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More than half of alcohol consumed in Kenya is illicit, says alliance

By Cyrus Ombati | June 20th 2018 at 11:10:54 GMT +0300

Police destroy several liters of illicit liquor after NACADA began crackdown. [Photo: Courtesy]

NAIROBI, KENYA: Up to 60 per cent of alcohol in Kenya is illicit and dangerous, more than double previous estimates by the World Health Organisation.

This is according to a new report by the International Alliance for Responsible Drinking (IARD).

Kenya has, however been lauded for the success of its collaborative efforts to deal with the alcohol menace, with Senator Keg, which is produced by East African Breweries Limited, cited as an instance where the government, communities and regulated producers have come together to produce a safe and affordable alternative to bad alcohol.

The report published this week featured 18 countries and stated that more than $1.8 billion was lost because of the illicit alcohol.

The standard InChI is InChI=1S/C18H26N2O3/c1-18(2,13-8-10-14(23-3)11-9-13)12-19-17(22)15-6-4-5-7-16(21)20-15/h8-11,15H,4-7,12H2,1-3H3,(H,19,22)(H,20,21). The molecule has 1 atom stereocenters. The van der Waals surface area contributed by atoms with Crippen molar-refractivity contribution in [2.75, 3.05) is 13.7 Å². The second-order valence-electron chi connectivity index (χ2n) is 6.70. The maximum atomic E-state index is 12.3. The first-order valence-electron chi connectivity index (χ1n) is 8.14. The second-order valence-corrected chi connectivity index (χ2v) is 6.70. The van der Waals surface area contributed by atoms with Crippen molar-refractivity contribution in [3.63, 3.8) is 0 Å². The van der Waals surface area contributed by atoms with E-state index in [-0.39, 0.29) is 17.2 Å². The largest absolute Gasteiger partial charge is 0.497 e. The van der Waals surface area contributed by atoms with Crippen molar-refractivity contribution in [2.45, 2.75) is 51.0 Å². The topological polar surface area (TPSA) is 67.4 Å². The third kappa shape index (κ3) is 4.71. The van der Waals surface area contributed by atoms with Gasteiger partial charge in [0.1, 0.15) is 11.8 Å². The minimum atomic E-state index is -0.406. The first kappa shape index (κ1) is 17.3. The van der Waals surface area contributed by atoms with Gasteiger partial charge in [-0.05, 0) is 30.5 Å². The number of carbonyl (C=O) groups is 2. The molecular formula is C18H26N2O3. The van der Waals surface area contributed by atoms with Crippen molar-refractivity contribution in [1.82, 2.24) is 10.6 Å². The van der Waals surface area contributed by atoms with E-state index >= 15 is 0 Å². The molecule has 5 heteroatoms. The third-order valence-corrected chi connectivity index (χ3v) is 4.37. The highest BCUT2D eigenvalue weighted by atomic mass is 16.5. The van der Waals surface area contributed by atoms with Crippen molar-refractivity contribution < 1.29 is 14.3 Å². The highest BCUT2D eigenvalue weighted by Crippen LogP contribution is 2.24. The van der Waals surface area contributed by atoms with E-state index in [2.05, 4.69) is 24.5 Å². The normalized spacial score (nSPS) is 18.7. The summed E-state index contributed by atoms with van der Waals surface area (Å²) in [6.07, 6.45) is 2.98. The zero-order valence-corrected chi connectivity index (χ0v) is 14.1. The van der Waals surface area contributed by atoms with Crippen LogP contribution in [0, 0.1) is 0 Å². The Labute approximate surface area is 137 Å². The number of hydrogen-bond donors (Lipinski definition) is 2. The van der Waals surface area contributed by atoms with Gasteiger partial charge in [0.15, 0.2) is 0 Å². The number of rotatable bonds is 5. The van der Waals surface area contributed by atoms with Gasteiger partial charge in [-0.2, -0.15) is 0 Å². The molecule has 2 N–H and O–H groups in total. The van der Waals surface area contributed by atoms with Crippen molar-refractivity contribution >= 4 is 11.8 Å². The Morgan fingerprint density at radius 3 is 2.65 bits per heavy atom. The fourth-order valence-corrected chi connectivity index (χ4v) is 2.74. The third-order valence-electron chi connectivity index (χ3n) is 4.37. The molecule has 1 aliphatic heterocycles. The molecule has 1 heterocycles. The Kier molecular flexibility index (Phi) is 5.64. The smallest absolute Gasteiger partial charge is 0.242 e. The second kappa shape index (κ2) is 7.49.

Other African countries featured in the report include Zambia, Uganda, Cameroon, Tanzania, Mozambique, Malawi and South Africa.

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 “Illegal alcohol, particularly counterfeit and smuggled products, can erode confidence in government standards, enforcement, and in the integrity of legitimate, regulated brands,” IARD says in the report.  

IARD documented the human, societal and economic cost of the production and sale of the illicit alcohol, with Kenya cited as an example of countries where people have died from taking illicit and dangerous but also a case where good practice has been established in the form of Senator Keg.

Jane Karuku, Managing Director of Kenya Breweries Limited, said: “As a company, we are committed to the production of affordable and safe brews that our customers can enjoy with the full confidence that it will not affect their health.”

She concurred with the assertion in the report by IARD that the government needs to create a regulatory environment that allows legitimate and responsible producers and retailers to thrive.

East African Breweries Senator Keg International Alliance for Responsible Drinking
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